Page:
An impetus was given to the active little population by our arrival, as we were in want of every thing. Mules, horses, and cattle, were to be collected; the horse-mill was at work day and night, to make sufficient flour; the blacksmith's shop was put in requisition for horse-shoes and bridle-bits; and pack-saddles, ropes, and bridles, and all the other little equipments of the camp, were again to be provided.
The delay thus occasioned was one of repose and enjoyment, which our situation required, and, anxious as we were to resume our homeward journey, was regretted by no one. In the mean time, I had the pleasure to meet with Mr. Chiles, who was residing at a farm on the other side of the river Sacramento, while engaged in the selection of a place for a settlement, for which he had received the necessary grant of land from the Mexican government.
It will be remembered that we had parted near the frontier of the states, and that he had subsequently descended the valley of Lewis's fork, with a party of ten or twelve men, with the intention of crossing the intermediate mountains to the waters of the Bay of San Francisco. In the execution of this design, and aided by subsequent information, he left the Columbia at the mouth of Malheur river, and, making his way to the head-waters of the Sacramento with a part of his company, traveled down that river to the settlements of Nueva Helvetia. The other party, to whom he had committed his wagons, and mill-irons, and saws, took a course further to the south, and the wagons and their contents were lost.
On the 22d we made a preparatory move, and encamped near the settlement of Mr. Sinclair, on the left bank of the Rio de los Americanos. I had discharged five of the party; Neal, the blacksmith, (an excellent workman, and an unmarried man, who had done his duty faithfully, and had been of very great service to me,) desired to remain, as strong inducements were offered here to mechanics.
Although at considerable inconvenience to myself, his good conduct induced me to comply with his request; and I obtained for him from Capt. Sutter, a present compensation of two dollars and a half per diem, with a promise that it should be increased to five, if he proved as good a workman as had been represented. He was more particularly an agricultural blacksmith. The other men were discharged with their own consent.
While we remained at this place, Derosier, one of our best men, whose steady good conduct had won my regard, wandered off from the camp, and never returned to it again, nor has he since been heard of.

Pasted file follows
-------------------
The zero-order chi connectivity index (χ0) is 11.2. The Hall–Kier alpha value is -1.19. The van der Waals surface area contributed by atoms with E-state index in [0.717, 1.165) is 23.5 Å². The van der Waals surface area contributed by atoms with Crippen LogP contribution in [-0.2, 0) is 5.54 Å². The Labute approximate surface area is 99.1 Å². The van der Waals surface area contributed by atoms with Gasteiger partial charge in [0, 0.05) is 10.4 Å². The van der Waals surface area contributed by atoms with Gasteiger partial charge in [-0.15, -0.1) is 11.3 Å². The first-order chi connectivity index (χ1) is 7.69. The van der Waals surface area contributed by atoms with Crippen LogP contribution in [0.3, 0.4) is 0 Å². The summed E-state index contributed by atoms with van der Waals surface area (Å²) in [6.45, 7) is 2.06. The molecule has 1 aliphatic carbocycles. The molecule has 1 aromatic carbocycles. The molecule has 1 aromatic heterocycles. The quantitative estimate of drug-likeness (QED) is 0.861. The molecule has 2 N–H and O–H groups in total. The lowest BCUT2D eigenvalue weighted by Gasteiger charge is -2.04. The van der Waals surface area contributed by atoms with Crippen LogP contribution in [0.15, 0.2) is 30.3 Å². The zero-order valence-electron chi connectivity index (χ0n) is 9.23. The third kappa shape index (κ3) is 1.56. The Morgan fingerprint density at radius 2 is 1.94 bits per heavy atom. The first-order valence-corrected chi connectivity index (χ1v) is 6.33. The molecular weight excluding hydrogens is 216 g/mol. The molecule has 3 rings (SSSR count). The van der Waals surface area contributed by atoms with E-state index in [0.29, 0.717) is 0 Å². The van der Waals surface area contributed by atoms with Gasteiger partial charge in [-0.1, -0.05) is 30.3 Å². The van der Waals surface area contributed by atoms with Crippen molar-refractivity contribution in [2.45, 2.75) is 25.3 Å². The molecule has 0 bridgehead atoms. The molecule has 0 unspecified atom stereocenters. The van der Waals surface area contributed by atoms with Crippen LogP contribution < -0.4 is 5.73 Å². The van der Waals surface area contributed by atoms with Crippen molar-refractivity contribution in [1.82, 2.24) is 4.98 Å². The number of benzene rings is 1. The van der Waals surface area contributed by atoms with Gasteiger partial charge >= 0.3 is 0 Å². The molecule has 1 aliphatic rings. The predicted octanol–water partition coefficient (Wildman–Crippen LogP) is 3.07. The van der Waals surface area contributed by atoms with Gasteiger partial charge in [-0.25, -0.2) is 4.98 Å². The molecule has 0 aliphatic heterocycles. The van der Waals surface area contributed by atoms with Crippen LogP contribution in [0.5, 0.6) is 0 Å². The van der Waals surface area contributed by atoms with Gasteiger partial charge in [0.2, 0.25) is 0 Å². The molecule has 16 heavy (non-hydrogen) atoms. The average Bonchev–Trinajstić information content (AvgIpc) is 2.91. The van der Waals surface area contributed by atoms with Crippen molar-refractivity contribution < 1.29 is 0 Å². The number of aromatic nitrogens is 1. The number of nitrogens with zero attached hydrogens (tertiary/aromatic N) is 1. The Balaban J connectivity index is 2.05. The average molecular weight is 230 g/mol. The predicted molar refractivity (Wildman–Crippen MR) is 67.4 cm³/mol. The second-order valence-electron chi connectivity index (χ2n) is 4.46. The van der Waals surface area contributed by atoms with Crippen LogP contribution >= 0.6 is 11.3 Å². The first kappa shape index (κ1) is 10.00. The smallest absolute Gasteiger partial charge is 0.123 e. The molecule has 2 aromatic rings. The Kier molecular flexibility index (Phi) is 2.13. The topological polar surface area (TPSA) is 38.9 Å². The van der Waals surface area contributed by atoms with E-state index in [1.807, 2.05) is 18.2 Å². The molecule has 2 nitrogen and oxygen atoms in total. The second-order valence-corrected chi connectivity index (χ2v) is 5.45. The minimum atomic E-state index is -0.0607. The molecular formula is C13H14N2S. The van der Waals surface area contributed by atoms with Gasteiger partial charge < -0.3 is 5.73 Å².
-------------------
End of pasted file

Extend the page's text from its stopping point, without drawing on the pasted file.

24th.—We resumed our journey with an ample stock of provisions and a large cavalcade of animals, consisting of 130 horses and mules, and about 30 head of cattle, five of which were milch-cows. Mr. Sutter furnished us also with an Indian boy, who had been trained as a vaquero, and who would be serviceable in managing our cavalcade, great part of which were nearly as wild as buffalo, and who was, besides, very anxious to go along with us. Our direct course home was east, but the Sierra would force us south, above 500 miles of traveling, to a pass at the head of the San Joaquin river. This pass, reported to be good, was discovered by Mr. Joseph Walker, of whom I have already spoken, and whose name it might therefore appropriately bear. To reach it, our course lay along the valley of the San Joaquin—the river on our right, and the lofty wall of the impassable Sierra on the left. From that pass we were to move southeastwardly, having the Sierra then on the right, and reach the "Spanish trail," deviously traced from one watering-place to another, which constituted the route of the caravans from Puebla de los Angelos, near the coast of the Pacific, to Santa Fe of New Mexico. From the pass to this trail was 150 miles. Following that trail through a desert, relieved by some fertile plains indicated by the recurrence of the term vegas, until it turned to the right to cross the Colorado, our course would be northeast until we regained the latitude we had lost in arriving at Eutah lake, and thence to the Rocky mountains at the head of the Arkansas. This course of traveling, forced upon us by the structure of the country, would occupy a computed distance of 2,000 miles before we reached the head of the Arkansas—not a settlement to be seen upon it—and the names of places along it, all being Spanish or Indian, indicated that it had been but little trod by American feet. Though long, and not free from hardships, this route presented some points of attraction, in tracing the Sierra Nevada—turning the Great Basin, perhaps crossing its rim on the south—completely solving the problem of any river, except the Colorado, from the Rocky mountains on that part of our continent—and seeing the southern extremity of the Great Salt lake, of which the northern part had been examined the year before.